As the seasons passed, Dr. Mack continued to treat Ash’s parents as well as he could. He ran test after test, with inconclusive results. He pored over research on rare diseases until his eyes grew too tired to stay open. He consulted with the CDC, and with specialists around the world, who suggested everything from rare cancers to autoimmune diseases. No one had any solid ideas to help him reach a diagnosis.
Meanwhile, Mohana and Shariq Chowdhury grew sicker every day. Both were wan and underweight, and afflicted with dizzy spells, itchy rashes, and chronic pains that came and went suddenly. Both were too weak to stand for more than a few seconds at a time. And neither could keep down solid foods, and had to be fed intravenously. At long last, Dr. Mack found a combination of medications which, for a while, seemed to help the strange symptoms improve. Mohana managed to put on some weight, and Shariq gained enough strength to walk around the hospital.
And then…disaster. Without warning, Mohana collapsed. The medical staff rushed to save her, but her major organs had begun to fail. Before a transplant could even be considered, she was dead.
Not quite two days later, Shariq Chowdhury passed away of similar complications.
When Ash heard that his parents had died, he fell silent. He did not sob like his sisters, or yell obscenities at the doctor like his brother. He stared into the void, eyes dull, hearing nothing, saying nothing. During the days that followed, he spent all his time alone at the deserted old playground in his neighborhood.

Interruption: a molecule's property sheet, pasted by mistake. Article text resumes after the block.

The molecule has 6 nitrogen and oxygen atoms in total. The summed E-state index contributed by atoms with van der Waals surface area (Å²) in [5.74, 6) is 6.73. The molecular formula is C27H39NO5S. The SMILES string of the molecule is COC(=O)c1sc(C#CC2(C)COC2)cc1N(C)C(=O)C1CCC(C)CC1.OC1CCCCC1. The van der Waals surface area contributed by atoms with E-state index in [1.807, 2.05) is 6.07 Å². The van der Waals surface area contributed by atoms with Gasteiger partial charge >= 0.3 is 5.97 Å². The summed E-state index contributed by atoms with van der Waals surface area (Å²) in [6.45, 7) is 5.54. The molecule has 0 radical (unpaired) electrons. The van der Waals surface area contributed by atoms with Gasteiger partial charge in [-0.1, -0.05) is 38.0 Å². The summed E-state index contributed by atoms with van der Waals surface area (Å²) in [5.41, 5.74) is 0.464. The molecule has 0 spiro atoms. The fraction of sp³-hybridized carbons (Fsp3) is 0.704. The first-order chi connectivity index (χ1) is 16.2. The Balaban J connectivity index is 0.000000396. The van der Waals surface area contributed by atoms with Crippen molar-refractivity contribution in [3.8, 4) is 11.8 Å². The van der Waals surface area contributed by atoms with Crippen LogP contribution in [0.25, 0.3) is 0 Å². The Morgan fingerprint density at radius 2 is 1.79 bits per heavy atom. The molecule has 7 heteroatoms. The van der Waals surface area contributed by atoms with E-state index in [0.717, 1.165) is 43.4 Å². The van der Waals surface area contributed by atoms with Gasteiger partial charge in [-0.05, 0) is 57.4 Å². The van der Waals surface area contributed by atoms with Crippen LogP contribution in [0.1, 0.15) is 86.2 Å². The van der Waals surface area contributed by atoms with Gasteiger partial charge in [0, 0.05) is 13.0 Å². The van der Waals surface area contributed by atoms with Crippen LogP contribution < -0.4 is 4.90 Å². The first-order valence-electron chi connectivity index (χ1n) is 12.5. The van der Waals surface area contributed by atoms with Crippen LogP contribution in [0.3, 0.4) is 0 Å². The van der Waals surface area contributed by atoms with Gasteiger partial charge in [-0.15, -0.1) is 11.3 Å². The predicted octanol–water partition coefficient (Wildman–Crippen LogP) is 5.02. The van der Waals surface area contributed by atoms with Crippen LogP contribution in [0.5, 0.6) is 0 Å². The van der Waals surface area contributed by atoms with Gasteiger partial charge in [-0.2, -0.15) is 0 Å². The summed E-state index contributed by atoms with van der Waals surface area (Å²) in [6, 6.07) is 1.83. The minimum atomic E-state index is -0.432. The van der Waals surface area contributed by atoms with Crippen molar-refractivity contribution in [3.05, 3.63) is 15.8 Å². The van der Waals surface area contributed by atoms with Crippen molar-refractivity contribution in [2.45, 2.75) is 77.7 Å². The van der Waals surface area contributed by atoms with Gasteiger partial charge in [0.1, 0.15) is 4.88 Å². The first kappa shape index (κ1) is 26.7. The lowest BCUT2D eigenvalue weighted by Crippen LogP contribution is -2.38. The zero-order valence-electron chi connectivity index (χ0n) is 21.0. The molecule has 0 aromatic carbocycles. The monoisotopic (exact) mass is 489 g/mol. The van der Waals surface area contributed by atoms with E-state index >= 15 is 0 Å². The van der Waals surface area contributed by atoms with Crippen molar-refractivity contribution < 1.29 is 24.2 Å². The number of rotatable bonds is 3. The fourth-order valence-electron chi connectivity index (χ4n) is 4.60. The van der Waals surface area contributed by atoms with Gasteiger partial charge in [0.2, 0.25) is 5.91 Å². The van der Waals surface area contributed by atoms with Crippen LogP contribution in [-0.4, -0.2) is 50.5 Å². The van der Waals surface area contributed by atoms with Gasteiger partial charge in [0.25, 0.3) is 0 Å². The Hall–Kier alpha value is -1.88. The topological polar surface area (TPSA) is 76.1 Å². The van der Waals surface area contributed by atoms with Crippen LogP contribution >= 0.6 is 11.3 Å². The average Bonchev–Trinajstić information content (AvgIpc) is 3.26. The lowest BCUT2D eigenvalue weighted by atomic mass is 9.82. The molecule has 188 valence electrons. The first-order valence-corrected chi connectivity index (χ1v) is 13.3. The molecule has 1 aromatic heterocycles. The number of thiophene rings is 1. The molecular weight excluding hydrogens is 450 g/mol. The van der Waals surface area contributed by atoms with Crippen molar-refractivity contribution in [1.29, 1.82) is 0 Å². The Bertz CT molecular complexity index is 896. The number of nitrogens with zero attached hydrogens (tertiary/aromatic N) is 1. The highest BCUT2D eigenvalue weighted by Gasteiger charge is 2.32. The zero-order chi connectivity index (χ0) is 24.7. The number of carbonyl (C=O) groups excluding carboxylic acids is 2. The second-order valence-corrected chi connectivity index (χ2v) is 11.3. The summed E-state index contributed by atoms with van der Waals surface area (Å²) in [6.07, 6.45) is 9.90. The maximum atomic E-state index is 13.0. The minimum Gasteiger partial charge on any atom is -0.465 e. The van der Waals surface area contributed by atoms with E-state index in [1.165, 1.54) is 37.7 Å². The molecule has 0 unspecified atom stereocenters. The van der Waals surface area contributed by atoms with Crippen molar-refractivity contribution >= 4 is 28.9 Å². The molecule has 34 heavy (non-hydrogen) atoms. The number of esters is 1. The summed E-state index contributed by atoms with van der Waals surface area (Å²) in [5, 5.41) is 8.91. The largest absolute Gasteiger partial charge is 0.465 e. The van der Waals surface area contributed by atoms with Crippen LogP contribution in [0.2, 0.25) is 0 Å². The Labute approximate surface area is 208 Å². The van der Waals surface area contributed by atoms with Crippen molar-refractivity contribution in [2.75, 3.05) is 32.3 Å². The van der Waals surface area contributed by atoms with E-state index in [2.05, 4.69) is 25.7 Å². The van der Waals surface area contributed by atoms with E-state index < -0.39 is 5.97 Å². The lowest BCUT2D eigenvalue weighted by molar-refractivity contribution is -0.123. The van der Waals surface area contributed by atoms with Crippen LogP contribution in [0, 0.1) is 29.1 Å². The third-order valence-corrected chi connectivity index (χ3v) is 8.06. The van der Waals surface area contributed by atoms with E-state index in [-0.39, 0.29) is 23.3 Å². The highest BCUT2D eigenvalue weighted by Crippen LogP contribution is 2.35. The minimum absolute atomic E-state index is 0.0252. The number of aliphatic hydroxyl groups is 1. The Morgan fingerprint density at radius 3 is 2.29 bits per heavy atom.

He was there the evening before the funeral, sitting on a swing and twisting slowly from side to side. Its rusty chains groaned and screeched, groaned and screeched.
“So this is where you’ve been,” said Cami’s soft voice from behind him. Ash did not turn. “I’m sorry about your mom and dad,” she said, sitting on the swing beside him. When Ash did not answer, Cami stopped talking. She just sat with him in silence as the moon rose in the sky.
On the day of the funeral , the sun shone too brightly, and the sky was far too blue. There were too many people crowded around the graves of Ash’s parents, sobbing and broken-hearted for the loss of two kind and brilliant people. Ash wanted to run away. But he could not. He could not escape the heavy, black mass that was building and building inside of him. Until at last, as he forced his eyes to look down at his parents’ names engraved on matching tombstones, the mass exploded, releasing his grief in thick, rolling waves.
“I couldn’t s-save them,” he said between shuddering, gulping sobs. “I couldn’t s-save them. I c-couldn’t…” He sank to the hard ground and felt Cami’s hands on his back as he gave himself over to grief.